Dec 19 The theft of credit and debit card data
from 40 million Target Corp customers could end up
costing hundreds of millions of dollars, but it is unclear who
will bear the expense, lawyers and industry sources said.
Target said on Thursday hackers had stolen the data of
shoppers who visited its stores during the first three weeks of
the holiday season. Americas's third-largest retailer said it
was working with federal law enforcement and outside experts to
prevent similar attacks in the future. It did not disclose how
its systems were compromised.
For big data breaches, the total cost typically amounts to
about $17 per account, said Larry Ponemon, whose Ponemon
Institute researches data breaches. The fee includes litigation,
notifying customers, replacing cards, sorting bad charges from
legitimate charges, and making good on bad charges, he added.
For the Target breach, that would bring the total cost of
the incident to somewhere around $680 million.
The figure is an estimate, and a number of other factors
could increase or decrease the value. For example, because these
data breaches took place during the holiday season, when
consumers are often spending more, banks might be slower to
discover fraudulent charges, which could result in the cost
It is unclear who will have to bear the cost because
investigations have not yet determined who was at fault. If the
breach happened at the retailer's systems, it will likely be on
the hook for the amount, lawyers said.
Target spokeswoman Molly Snyder declined to comment on
whether it might bear costs of the breach, or the $680 million
The expenses could instead fall on the bank or banks
processing the retailer's transactions, or on third parties that
the bank or banks subcontracted to, said David Robertson,
publisher of The Nilson Report, a credit and debit card industry
newsletter. It was not immediately clear which bank or banks
held these roles.
Once it is clear who to blame for the breach, Target, the
card-issuing banks and the card networks, including Visa and
MasterCard, will hash out all of the costs that the responsible
parties will bear, said an executive at one bank.
One of the biggest expenses to the company responsible will
probably be reimbursing card holders. The average fraud is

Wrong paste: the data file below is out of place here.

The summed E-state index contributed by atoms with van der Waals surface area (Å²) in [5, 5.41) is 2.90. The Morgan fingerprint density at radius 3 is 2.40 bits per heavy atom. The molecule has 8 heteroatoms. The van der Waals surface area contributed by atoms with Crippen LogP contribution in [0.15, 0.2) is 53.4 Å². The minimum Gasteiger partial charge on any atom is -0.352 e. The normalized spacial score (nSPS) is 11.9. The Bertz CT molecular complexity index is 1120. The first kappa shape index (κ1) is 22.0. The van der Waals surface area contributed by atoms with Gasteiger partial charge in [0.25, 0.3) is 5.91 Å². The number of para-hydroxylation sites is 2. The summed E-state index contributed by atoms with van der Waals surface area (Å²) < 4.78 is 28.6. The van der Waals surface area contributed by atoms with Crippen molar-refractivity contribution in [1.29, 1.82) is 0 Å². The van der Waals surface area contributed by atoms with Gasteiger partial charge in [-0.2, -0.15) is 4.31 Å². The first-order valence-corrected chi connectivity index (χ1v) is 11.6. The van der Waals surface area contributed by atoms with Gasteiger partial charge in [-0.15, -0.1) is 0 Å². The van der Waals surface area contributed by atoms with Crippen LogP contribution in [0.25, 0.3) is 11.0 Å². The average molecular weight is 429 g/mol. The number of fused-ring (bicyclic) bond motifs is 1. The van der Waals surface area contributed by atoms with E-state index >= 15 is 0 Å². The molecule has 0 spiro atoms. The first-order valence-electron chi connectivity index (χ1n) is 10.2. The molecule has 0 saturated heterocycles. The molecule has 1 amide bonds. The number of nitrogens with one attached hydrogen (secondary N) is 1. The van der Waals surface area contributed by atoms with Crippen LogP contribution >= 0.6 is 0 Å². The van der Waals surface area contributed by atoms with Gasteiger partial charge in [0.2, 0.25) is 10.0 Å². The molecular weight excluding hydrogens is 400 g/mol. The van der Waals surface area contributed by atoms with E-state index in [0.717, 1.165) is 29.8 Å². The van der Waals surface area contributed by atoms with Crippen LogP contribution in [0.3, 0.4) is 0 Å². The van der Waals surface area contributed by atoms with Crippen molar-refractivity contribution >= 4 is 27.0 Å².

usually around $100 to $200 before it is caught, said Avivah
Litan, an analyst at Gartner Research focusing on cybersecurity
and fraud. But not all accounts that are compromised end up with
fraudulent charges, she added.
There may also be fines from regulators who claim the
responsible parties violated consumer protection laws.
TJX Cos, parent company of discount retailers
including T.J. Maxx and Marshalls, announced in January 2007
that it had suffered from a data breach. In 2009, the company
settled with 41 state attorneys general for $9.75 million. TJX's
total expenses from the breach ran into the hundreds of millions
Massachusetts Attorney General Martha Coakley, who headed a
multi-state probe into the breach at TJX, said in a statement
that her office was talking to Target about the breach and how
the company was addressing it. Her office also planned to work
with other Attorneys General to determine whether the company
had proper safeguards in place.
New York Attorney General Eric Schneiderman said in a public
statement that he had asked Target for more information as well.
Whoever is responsible will also likely face class action
lawsuits, but plaintiffs may struggle to win much, lawyers said.
Gerry Silver, a lawyer in New York who defends companies against
data breaches, said he would expect class actions to be filed
but that it was a tough road to win for customers.
"The biggest hurdle is whether there are actual damages," he
said. "Just because a consumer's credit card is exposed doesn't
mean there's damages. If they didn't suffer monetary harm,
chances are there's no viable claim."
Jason Weinstein, a partner at Steptoe & Johnson and a former
federal prosecutor, said that plaintiffs often have trouble
proving they have standing to sue in a case like this.
Consumers may temporarily lose trust in the store's ability
to protect their credit and debit card information, retail
strategist Carol Spieckerman said. But Gartner's Litan noted
that consumers tend to have short memories, and care more about
discounts than security.
Target's shares fell 2.2 percent to $62.15 on Thursday.